It's not every day that a Lyme disease case goes chronic. However, enough cases occur across the globe every year for experts to understand that it can ruin lives indefinitely. Now new research has revealed that hardy and well-hidden bacterium can keep the disease going, and that a well-known cancer treatment, of all things, could deliver a finishing blow.

That's at least according to a study recently published in the journal Antimicrobial Agents and Chemotherapy which details how the bacteria behind persistent Lyme arthritis - a major and often crippling consequence of chronic Lyme disease - can act differently than your run-of-the-mill Borrelia burgdorferi.

Traditionally, B. burgdorferi finds its way into a human host after an unnoticed tick is left to feed for an extended period of time. Tick saliva, which delivers the bacterium, also helps suppress initial immune system responses, allowing the disease to slip in and buy enough time to establish itself (~24 hr). It's after this time that the bacterium usually rears its ugly head, battling the immune system with sheer numbers as it makes its way to spread from the bloodstream to joints (within a week's time) and even to the brain.

Aside from a notable bulls-eye rash caused by inflammation around an infected bite, a patient may feel exhaustion and sores, but not always. According to researchers, dormant forms of B. burgdorferi called persisters remain hidden even after the disease launches its full frontal assault. In this way, they do not grow and multiply, but are also invisible to the immune system - allowing them to restart the war on a host's body if their brethren lose to contemporary medicine.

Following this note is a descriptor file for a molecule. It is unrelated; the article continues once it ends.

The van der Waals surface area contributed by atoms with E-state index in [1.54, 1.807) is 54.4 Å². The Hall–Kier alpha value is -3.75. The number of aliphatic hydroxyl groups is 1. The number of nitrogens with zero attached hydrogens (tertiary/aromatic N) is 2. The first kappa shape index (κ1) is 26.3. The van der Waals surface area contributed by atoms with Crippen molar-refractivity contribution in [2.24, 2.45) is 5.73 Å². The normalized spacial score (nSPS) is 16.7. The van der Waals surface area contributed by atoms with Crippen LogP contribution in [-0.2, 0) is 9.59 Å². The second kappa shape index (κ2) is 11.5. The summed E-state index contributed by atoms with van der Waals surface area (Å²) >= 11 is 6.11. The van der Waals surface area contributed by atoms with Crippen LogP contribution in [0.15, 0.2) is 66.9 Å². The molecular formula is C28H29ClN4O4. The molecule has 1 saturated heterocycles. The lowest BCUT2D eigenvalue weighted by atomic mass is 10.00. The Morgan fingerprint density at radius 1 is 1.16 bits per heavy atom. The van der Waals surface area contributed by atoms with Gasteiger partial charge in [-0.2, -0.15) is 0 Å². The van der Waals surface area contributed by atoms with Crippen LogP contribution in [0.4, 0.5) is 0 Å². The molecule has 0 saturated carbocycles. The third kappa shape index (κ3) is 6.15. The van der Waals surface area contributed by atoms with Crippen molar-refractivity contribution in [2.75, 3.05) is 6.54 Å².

To determine just why broad antibiotics aren't eliminating these spy-like pathogens, investigators first tested ADEP4, a compound which they had shown to have the ability to kill persisters of other species. Traditionally, this drug works by simply activating a 'kill switch' that only dormant cells boast, but it appeared to have no effect on Lyme disease's sleeper agents.

"It seemed like the microbe is perfectly protected, and that we had hit a dead end," Kim Lewis, Director of the Antimicrobial Discovery Center at Northeastern University, said in a statement.

However he and his colleagues didn't give up. (Scroll to read on...)

"One clue that followed from analyzing [the dormant Lyme cells'] genome was that important genes responsible for repairing the DNA are missing," Lewis explained.

This revelation alone was enough for Bijaya Sharma, a graduate student and first author of the paper, to be reminded of mitomycin C. This intriguing anti-cancer agent is often used against aggressive tumor formation, as it binds and confounds DNA. In a cell where a means for DNA repair does not exist, Sharma suspected that such an attack could be devastating.

And it turns out she was right.

"A single dose eradicated all cells of the pathogen in a test tube," Lewis recently announced.

Still, it's important to note that this isn't the end-all for Lyme disease. While the cancer treatment proved effective, it is far too aggressive and costly to treat a disease that usually does not kill its patients. Among other things, mitomycin C causes a reduction of white blood cells, leaving patients vulnerable to deadly infection, and can sometimes cause kidney damage if a patient is not closely monitored.

Still, it's a step in the right direction, and one that hikers - with the warm tick season upon them - will be happy to hear.

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